Think you can get into a top-10 school? Take our chance-me calculator... if you dare. 🔥


Last updated August 19, 2023

Every piece we write is researched and vetted by a former admissions officer. Read about our mission to pull back the admissions curtain.

Leveling Up Your Extracurriculars (with examples!)

Key Takeaway

Your extracurriculars can have a huge impact on your college application. Take what you're already doing to the next level by networking, engaging in research, combining your interests, or solving real-world problems.

We’ve written a ton about extracurricular activities and how admission offices review them. One of the main questions we get from families with younger children in 9th or 10th grade is how to bolster their extracurricular activities early so they will have a competitive edge once they are applying to college. Our conversation usually turns to how the student can “level up” what they are already doing outside of the classroom.


Here’s what we tell them.

First things first, it’s important to have some perspective here. The point of engaging in extracurricular activities are generally goals like learning, having fun, helping others, challenging yourself, and staying physically active. High school should be fun (at least some of the time). Doing any activity just to “get into college”, especially in 9th or 10th grade, is generally ill-advised.

The good news, of course, is we have yet to meet a student with zero interests or hobbies. We find that, with some creativity and care, everyone has something they can gain personal value from as well as share in a college application.

We find it helpful to break this concept of “leveling up” into a few different categories of action. You may find that more than one of these speaks to you. Think of these categories as options or prompts to nudge you in the direction of leveling up your extracurriculars.

Note that this advice can apply to anyone, regardless of age, but often feels most relevant for early high school students in 9th, 10th, or the beginning of 11th grade.


The first question we often ask students is “what are you interested in, and who is doing that type of work that you might talk to?”

A couple years ago, I worked with a high school sophomore who was in a psychology class and really enjoyed it. She wanted to learn more about the field, but there wasn’t an obvious opportunity. After all, you can’t just go practicing novel therapeutic methods on your friends! She was envious of her friends interested in computer science who designed websites or art who made and sold original logos.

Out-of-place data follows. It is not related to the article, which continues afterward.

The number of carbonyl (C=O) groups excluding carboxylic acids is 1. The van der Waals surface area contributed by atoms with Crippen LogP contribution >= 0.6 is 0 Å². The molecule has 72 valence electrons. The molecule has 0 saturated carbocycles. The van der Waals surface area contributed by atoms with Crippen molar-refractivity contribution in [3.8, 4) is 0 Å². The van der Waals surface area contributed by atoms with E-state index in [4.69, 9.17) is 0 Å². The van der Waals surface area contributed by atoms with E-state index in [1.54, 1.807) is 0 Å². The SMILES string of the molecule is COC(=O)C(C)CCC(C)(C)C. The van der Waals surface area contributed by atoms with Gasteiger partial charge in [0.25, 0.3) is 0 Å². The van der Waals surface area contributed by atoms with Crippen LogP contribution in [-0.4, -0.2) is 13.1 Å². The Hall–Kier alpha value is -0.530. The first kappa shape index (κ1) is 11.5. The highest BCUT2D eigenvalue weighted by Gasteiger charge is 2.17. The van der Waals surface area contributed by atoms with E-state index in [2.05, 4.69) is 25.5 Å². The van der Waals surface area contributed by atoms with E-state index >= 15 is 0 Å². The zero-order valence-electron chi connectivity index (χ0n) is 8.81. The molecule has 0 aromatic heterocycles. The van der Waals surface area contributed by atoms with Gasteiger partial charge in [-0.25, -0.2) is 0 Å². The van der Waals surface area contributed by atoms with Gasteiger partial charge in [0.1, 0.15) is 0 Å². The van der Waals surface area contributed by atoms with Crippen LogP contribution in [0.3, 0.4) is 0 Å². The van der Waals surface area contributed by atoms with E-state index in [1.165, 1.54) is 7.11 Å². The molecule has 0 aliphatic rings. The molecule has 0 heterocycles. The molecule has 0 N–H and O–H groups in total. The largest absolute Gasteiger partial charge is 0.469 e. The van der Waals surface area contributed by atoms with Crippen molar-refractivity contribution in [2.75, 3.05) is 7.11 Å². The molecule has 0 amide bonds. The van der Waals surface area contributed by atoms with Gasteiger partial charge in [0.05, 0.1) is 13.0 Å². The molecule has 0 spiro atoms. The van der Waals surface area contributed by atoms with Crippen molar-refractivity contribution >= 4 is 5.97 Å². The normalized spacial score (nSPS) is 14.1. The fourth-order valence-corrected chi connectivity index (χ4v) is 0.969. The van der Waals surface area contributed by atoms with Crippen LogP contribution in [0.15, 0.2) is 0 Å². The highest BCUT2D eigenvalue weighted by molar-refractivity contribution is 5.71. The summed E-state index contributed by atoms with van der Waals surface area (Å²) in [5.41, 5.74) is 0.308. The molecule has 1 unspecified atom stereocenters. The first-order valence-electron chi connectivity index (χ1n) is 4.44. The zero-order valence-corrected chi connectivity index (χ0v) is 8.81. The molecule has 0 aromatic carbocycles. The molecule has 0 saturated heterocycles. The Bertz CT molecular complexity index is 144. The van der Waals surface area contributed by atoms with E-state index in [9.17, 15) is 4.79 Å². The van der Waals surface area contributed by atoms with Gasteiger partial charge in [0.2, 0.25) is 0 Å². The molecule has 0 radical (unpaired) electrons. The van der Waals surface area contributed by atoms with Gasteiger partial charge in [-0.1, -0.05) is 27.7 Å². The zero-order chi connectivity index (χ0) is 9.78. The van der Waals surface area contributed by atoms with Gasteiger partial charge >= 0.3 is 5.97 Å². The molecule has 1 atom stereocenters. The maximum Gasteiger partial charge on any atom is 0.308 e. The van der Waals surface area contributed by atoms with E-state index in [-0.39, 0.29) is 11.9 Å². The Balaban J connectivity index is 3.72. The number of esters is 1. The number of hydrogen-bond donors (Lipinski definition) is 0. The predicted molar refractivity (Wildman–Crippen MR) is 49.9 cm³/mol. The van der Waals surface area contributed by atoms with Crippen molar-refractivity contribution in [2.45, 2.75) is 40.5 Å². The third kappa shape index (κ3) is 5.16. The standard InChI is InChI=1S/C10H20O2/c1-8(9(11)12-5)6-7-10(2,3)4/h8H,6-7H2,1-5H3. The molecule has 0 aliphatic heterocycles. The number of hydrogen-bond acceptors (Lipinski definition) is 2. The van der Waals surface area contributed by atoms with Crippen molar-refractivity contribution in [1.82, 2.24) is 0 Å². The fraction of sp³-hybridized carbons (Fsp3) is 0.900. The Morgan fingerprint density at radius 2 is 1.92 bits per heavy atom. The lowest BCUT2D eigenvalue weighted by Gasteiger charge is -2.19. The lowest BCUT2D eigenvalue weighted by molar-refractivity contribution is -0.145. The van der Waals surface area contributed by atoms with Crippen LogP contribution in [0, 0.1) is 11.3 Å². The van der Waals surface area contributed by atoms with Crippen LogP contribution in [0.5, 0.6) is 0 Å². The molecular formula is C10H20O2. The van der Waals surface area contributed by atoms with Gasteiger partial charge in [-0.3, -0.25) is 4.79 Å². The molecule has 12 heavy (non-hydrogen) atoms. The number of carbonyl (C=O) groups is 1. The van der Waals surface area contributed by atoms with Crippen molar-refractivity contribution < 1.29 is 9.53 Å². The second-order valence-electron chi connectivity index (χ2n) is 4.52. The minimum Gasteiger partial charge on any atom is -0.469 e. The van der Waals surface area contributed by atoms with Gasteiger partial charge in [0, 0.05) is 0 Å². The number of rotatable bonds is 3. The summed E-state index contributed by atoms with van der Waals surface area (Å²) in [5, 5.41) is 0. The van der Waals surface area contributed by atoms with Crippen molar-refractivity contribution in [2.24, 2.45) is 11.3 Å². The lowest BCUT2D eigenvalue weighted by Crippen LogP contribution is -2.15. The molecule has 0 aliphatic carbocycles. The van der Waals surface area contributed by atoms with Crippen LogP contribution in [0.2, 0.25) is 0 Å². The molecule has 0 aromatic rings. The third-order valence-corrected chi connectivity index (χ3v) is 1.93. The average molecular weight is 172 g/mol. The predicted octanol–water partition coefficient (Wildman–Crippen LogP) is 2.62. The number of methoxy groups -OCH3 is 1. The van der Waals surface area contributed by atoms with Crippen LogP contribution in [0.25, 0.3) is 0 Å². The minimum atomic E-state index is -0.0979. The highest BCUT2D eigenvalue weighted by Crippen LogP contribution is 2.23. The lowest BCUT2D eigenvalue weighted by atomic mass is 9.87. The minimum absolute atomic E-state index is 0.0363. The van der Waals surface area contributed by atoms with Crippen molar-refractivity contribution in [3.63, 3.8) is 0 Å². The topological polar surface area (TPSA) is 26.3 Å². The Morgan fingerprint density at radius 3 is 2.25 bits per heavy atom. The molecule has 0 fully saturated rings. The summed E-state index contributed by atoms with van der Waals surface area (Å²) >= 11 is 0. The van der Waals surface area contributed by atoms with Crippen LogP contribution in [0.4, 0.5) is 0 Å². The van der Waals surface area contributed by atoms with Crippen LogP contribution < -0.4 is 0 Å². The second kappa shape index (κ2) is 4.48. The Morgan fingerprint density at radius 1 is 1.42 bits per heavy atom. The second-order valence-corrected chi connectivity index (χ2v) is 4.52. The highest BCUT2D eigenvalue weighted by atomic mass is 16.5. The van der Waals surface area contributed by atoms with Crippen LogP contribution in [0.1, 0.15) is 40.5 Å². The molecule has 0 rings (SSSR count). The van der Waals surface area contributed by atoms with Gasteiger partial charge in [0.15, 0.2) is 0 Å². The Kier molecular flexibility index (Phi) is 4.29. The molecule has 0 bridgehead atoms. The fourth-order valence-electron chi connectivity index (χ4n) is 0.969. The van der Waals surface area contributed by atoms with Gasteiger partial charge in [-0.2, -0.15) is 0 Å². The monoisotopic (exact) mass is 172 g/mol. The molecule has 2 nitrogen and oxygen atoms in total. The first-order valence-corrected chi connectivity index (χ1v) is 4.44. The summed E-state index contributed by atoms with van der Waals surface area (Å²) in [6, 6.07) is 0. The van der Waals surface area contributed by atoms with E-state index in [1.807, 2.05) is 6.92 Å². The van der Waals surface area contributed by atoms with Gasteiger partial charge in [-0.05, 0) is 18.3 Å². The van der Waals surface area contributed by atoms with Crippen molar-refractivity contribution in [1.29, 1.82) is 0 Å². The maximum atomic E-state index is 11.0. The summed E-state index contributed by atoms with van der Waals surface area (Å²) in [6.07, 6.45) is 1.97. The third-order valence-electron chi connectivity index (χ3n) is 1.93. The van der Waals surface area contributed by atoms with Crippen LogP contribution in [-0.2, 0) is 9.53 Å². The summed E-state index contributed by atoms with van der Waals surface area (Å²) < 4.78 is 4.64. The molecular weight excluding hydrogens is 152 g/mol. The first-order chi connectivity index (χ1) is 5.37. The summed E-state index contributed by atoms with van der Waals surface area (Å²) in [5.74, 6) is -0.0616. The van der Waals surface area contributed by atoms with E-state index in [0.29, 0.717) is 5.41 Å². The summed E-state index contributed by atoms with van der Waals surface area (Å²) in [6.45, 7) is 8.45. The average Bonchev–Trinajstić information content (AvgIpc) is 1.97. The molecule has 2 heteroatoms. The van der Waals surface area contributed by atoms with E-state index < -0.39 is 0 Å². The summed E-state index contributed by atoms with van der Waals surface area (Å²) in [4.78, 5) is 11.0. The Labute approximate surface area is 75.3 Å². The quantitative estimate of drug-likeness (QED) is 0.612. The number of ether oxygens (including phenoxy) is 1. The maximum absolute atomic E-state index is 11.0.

In a conversation with her and her mother, they remembered that they knew a psychologist from church who was a friend of the family. The student ended up setting up an informational interview with the person and getting some great insight about their college experience and career trajectory. They recommended some online resources for people exploring the field and even offered to be a contact in the future if she majors in psychology and ends up looking for internship opportunities.

Involving your network can be tough. Not every high school student feels comfortable hitting up full-fledged adults for advice. It’s important to remember that people generally love helping out high school and college students.

Networking is a great start for any student with any academic interest. Consider asking for an informational interview, if there are opportunities to help, or if there are organizations you might get involved with locally.


More than ever before, savvy high school students find opportunities to engage with academic research before entering college. Sometimes this looks like summer programs, often on a college campus, that offer high schoolers the chance to experience an academic research environment and gain a better understanding of the scientific method. Other students, usually juniors or seniors with some advanced coursework under their belt, contact professors at colleges near them in the field they are interested in and ask if there are research opportunities they may help with.